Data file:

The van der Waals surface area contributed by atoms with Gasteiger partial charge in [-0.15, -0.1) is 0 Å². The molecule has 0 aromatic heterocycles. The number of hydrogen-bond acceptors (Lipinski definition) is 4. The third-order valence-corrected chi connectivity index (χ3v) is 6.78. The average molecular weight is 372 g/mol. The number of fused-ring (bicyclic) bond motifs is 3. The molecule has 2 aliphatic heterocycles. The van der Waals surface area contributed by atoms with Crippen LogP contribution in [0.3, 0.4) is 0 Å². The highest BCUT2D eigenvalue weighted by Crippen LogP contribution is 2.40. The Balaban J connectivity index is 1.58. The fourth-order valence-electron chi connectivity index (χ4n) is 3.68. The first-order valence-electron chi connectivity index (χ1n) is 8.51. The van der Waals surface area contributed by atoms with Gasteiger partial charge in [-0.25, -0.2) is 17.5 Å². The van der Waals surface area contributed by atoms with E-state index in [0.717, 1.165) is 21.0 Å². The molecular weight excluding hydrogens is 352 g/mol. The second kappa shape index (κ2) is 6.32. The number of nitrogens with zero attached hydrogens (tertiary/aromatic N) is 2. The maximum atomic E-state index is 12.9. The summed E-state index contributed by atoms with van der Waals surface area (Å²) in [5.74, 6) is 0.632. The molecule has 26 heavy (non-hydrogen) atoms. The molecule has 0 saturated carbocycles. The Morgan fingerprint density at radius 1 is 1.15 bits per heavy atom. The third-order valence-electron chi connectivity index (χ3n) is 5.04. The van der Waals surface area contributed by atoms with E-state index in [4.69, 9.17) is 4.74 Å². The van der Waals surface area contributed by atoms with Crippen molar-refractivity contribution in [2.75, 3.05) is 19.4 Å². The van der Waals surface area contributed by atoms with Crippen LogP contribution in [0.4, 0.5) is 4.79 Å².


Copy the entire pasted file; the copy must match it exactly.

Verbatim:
The van der Waals surface area contributed by atoms with Gasteiger partial charge in [-0.15, -0.1) is 0 Å². The molecule has 0 aromatic heterocycles. The number of hydrogen-bond acceptors (Lipinski definition) is 4. The third-order valence-corrected chi connectivity index (χ3v) is 6.78. The average molecular weight is 372 g/mol. The number of fused-ring (bicyclic) bond motifs is 3. The molecule has 2 aliphatic heterocycles. The van der Waals surface area contributed by atoms with Crippen LogP contribution in [0.3, 0.4) is 0 Å². The highest BCUT2D eigenvalue weighted by Crippen LogP contribution is 2.40. The Balaban J connectivity index is 1.58. The fourth-order valence-electron chi connectivity index (χ4n) is 3.68. The first-order valence-electron chi connectivity index (χ1n) is 8.51. The van der Waals surface area contributed by atoms with Gasteiger partial charge in [-0.25, -0.2) is 17.5 Å². The van der Waals surface area contributed by atoms with E-state index in [0.717, 1.165) is 21.0 Å². The molecular weight excluding hydrogens is 352 g/mol. The second kappa shape index (κ2) is 6.32. The number of nitrogens with zero attached hydrogens (tertiary/aromatic N) is 2. The maximum atomic E-state index is 12.9. The summed E-state index contributed by atoms with van der Waals surface area (Å²) in [5.74, 6) is 0.632. The molecule has 26 heavy (non-hydrogen) atoms. The molecule has 0 saturated carbocycles. The Morgan fingerprint density at radius 1 is 1.15 bits per heavy atom. The third-order valence-electron chi connectivity index (χ3n) is 5.04. The van der Waals surface area contributed by atoms with E-state index in [4.69, 9.17) is 4.74 Å². The van der Waals surface area contributed by atoms with Crippen molar-refractivity contribution in [2.75, 3.05) is 19.4 Å². The van der Waals surface area contributed by atoms with Crippen LogP contribution in [0.4, 0.5) is 4.79 Å².